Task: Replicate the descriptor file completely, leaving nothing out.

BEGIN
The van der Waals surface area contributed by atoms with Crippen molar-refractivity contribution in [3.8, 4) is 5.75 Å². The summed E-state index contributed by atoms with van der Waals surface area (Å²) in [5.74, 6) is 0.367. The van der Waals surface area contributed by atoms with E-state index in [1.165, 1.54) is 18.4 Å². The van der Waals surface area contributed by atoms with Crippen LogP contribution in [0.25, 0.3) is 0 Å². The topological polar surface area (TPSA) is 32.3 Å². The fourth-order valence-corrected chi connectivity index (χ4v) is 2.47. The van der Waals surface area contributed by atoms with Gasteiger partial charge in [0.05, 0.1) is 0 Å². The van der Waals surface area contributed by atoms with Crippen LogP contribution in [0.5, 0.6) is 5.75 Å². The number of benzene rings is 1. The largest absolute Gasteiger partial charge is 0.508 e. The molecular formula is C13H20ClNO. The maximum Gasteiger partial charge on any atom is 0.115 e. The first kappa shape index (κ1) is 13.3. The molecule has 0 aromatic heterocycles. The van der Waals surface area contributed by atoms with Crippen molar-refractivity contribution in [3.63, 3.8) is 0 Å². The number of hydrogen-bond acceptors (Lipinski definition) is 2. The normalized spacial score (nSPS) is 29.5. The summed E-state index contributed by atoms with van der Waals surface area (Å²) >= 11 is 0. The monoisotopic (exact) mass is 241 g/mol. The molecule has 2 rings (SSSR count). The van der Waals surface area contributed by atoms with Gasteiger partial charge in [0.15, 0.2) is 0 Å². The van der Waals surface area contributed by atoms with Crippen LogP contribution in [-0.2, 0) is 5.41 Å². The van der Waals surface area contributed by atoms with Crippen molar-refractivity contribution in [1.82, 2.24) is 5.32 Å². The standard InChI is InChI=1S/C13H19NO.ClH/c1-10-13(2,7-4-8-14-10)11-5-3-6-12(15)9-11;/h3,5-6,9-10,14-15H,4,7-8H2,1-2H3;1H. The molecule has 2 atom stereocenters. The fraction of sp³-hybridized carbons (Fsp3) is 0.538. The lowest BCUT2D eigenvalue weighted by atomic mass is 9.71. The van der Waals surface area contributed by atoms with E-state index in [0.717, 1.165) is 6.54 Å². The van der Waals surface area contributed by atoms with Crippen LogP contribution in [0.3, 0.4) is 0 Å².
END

The van der Waals surface area contributed by atoms with Crippen molar-refractivity contribution in [3.8, 4) is 5.75 Å². The summed E-state index contributed by atoms with van der Waals surface area (Å²) in [5.74, 6) is 0.367. The van der Waals surface area contributed by atoms with E-state index in [1.165, 1.54) is 18.4 Å². The van der Waals surface area contributed by atoms with Crippen LogP contribution in [0.25, 0.3) is 0 Å². The topological polar surface area (TPSA) is 32.3 Å². The fourth-order valence-corrected chi connectivity index (χ4v) is 2.47. The van der Waals surface area contributed by atoms with Gasteiger partial charge in [0.05, 0.1) is 0 Å². The van der Waals surface area contributed by atoms with Crippen LogP contribution in [0.5, 0.6) is 5.75 Å². The number of benzene rings is 1. The largest absolute Gasteiger partial charge is 0.508 e. The molecular formula is C13H20ClNO. The maximum Gasteiger partial charge on any atom is 0.115 e. The first kappa shape index (κ1) is 13.3. The molecule has 0 aromatic heterocycles. The van der Waals surface area contributed by atoms with Crippen molar-refractivity contribution in [3.63, 3.8) is 0 Å². The number of hydrogen-bond acceptors (Lipinski definition) is 2. The normalized spacial score (nSPS) is 29.5. The summed E-state index contributed by atoms with van der Waals surface area (Å²) >= 11 is 0. The monoisotopic (exact) mass is 241 g/mol. The molecule has 2 rings (SSSR count). The van der Waals surface area contributed by atoms with Gasteiger partial charge in [0.15, 0.2) is 0 Å². The van der Waals surface area contributed by atoms with Crippen LogP contribution in [-0.2, 0) is 5.41 Å². The van der Waals surface area contributed by atoms with Crippen molar-refractivity contribution in [1.82, 2.24) is 5.32 Å². The standard InChI is InChI=1S/C13H19NO.ClH/c1-10-13(2,7-4-8-14-10)11-5-3-6-12(15)9-11;/h3,5-6,9-10,14-15H,4,7-8H2,1-2H3;1H. The molecule has 2 atom stereocenters. The fraction of sp³-hybridized carbons (Fsp3) is 0.538. The lowest BCUT2D eigenvalue weighted by atomic mass is 9.71. The van der Waals surface area contributed by atoms with E-state index in [0.717, 1.165) is 6.54 Å². The van der Waals surface area contributed by atoms with Crippen LogP contribution in [0.3, 0.4) is 0 Å².